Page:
Concerned about inflation the number of Irish people starting new companies has fallen

New data shows urban hubs Dublin, Cork, Galway, and Limerick recorded decline in company start-up numbers
Concerned about inflation the number of Irish people starting new companies has fallen

Growth was seen in some sectors weakened during Covid restrictions, with hotels and restaurants rebounding by 14%.

Soaring inflation appears to have impacted individuals wishing to begin their own business venture, with the number of new company start-ups falling 12% in the first three months of the year.

New data shows urban hubs such as Dublin, Cork, Galway, and Limerick all recorded declining numbers in company start-ups when compared with the same period in 2021. 

The figures from CRIFVision-net show that growth was seen in some sectors weakened through Covid-19 public health restrictions, with hotels and restaurants rebounding by 14% and construction by 5% during the period.

A rise of 26% in the number of green start-ups in areas such as recycling, solar, and wind energy was also recorded, fuelled by the drive to meet sustainability targets.

A rise of 26% in the number of green start-ups in areas such as recycling, solar, and wind energy was recorded, fuelled by the drive to meet sustainability targets.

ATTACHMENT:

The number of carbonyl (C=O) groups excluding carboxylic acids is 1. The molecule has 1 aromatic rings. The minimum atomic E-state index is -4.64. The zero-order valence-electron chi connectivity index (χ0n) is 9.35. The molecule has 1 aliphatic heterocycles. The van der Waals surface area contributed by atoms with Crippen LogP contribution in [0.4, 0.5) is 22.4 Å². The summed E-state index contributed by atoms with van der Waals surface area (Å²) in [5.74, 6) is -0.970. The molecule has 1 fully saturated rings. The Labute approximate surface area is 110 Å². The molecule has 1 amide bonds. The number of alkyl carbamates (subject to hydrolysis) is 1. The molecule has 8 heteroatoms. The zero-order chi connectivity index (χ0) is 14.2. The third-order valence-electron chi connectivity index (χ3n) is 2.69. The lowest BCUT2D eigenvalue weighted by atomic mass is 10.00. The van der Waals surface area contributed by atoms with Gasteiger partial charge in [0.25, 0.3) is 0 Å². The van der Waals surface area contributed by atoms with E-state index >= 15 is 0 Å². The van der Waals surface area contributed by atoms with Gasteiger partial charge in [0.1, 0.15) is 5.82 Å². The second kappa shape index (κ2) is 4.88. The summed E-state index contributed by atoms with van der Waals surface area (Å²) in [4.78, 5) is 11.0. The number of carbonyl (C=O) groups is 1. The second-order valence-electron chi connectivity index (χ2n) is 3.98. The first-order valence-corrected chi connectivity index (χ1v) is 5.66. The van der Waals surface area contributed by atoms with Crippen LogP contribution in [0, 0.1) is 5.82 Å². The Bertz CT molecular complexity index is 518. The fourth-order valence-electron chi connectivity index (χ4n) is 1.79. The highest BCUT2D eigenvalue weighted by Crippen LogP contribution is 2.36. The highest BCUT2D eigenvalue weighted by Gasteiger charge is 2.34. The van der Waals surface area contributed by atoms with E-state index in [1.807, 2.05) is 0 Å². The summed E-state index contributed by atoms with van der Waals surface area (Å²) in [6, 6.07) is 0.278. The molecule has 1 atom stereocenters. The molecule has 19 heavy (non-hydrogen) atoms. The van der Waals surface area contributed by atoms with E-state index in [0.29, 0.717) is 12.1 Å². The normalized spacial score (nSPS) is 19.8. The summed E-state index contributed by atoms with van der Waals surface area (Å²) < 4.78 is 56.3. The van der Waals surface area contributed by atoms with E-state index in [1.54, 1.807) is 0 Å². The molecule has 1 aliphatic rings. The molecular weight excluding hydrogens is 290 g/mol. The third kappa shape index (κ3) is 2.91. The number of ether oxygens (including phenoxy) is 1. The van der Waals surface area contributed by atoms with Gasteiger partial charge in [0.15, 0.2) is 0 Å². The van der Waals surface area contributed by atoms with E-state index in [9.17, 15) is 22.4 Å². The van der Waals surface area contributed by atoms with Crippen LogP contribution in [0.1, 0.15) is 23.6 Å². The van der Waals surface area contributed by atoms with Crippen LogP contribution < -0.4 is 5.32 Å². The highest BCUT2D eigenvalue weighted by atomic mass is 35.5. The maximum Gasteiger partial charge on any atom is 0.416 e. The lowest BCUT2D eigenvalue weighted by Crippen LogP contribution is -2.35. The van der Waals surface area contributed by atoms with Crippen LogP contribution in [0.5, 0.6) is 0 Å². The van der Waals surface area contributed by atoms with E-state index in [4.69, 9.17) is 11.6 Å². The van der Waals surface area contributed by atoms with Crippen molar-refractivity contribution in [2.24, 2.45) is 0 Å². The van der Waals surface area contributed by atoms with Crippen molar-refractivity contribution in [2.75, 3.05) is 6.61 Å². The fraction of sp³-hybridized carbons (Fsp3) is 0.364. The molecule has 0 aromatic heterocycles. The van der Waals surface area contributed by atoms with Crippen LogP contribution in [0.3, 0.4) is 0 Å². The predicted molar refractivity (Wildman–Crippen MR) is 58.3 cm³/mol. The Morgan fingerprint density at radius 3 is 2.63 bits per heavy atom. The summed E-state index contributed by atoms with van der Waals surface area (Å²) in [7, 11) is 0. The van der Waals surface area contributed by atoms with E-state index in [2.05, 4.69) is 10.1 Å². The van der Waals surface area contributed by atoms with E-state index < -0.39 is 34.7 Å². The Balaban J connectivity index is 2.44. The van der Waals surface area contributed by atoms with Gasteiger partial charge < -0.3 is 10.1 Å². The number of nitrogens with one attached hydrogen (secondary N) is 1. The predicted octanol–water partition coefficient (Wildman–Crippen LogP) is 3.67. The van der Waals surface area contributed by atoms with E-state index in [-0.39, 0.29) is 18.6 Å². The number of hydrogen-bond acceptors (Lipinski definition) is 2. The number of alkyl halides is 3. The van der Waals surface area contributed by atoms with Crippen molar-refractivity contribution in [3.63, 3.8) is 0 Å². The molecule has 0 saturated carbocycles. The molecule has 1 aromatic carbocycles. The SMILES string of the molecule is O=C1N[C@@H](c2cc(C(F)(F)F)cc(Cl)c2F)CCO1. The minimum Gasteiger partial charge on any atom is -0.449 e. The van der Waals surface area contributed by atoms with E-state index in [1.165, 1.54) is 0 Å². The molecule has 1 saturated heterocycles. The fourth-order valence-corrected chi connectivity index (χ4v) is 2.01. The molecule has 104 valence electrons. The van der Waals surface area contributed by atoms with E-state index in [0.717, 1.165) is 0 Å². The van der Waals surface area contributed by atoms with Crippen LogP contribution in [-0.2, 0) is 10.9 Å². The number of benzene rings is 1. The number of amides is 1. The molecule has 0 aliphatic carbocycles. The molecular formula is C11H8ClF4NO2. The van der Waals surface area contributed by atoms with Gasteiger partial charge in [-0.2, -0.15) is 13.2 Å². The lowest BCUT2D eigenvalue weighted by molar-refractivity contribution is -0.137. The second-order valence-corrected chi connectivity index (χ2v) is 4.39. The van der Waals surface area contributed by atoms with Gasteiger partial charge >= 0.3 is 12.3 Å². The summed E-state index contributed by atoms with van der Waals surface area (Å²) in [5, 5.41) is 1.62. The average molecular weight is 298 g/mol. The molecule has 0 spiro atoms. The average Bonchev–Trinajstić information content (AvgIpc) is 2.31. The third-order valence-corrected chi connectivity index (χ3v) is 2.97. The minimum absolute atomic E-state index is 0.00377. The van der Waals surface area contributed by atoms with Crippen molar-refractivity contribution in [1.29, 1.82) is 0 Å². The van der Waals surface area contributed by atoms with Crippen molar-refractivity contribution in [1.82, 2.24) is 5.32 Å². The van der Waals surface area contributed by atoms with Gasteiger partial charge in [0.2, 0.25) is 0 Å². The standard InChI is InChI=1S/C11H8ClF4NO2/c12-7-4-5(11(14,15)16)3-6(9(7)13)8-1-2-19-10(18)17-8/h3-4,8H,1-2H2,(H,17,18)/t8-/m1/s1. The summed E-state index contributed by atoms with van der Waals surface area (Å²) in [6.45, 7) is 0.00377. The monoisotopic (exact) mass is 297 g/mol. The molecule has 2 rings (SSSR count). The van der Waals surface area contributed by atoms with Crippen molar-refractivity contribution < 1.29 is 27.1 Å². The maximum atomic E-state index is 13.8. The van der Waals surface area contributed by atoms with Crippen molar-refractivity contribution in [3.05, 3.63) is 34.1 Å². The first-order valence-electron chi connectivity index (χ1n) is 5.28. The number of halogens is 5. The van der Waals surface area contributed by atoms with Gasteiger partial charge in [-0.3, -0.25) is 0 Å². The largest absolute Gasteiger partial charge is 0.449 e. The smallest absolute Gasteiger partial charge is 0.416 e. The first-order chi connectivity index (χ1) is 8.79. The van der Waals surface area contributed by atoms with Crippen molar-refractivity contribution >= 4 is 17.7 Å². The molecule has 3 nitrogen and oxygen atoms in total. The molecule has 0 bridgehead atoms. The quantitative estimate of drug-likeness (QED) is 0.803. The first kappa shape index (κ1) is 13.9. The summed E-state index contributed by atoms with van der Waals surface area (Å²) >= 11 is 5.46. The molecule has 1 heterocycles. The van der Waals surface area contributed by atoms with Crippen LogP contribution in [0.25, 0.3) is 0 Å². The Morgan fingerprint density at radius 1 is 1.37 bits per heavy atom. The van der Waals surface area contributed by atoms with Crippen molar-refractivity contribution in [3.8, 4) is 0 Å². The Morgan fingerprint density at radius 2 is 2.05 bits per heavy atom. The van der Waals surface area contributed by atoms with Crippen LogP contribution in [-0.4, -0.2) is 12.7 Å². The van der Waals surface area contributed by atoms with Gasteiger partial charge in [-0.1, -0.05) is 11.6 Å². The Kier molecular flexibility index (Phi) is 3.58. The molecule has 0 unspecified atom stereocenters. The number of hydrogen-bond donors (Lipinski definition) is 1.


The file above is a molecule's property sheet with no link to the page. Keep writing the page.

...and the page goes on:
A rise of 26% in the number of green start-ups in areas such as recycling, solar, and wind energy was recorded, fuelled by the drive to meet sustainability targets.

However, the wholesale and retail trade saw a 43% decline in start-ups, followed by manufacturing with a 32% fall and real estate down 4%. 

Although Dublin accounted for the largest number of new start-ups nationwide in the first quarter, recording a total of 2,389 registrations, the number was still a 17% year-on-year decrease. 

Cork saw a total of 602 new start-ups (-5%), Galway recorded 206 (-18%), and Limerick recorded 185 (-3%).

Despite the overall fall, rural counties such as Leitrim, Longford, Laois, and Wexford all saw increases in the number of start-ups compared to 2021.

Christine Cullen, managing director of CRIFVision-net, said growth in rural locations may suggest a shift in terms of the public’s expectations for different lifestyle choices, seen through a gradual move away from the big cities. She said: "This could be a result of a shift to hybrid working and a hybrid working environment, as well as the housing shortage and high property and rent prices in Ireland’s urban centres. 

“Some of the uncertainty is offset by the rebound felt in the hospitality and construction sectors, two of the industries that suffered most due to the pandemic health restrictions.

"Some might assume that people would not have the disposable income to spend in our bars, hotels, and restaurants, but 14% growth in hospitality suggests optimism in the sector and a strong outlook despite all the economic tailwinds.”

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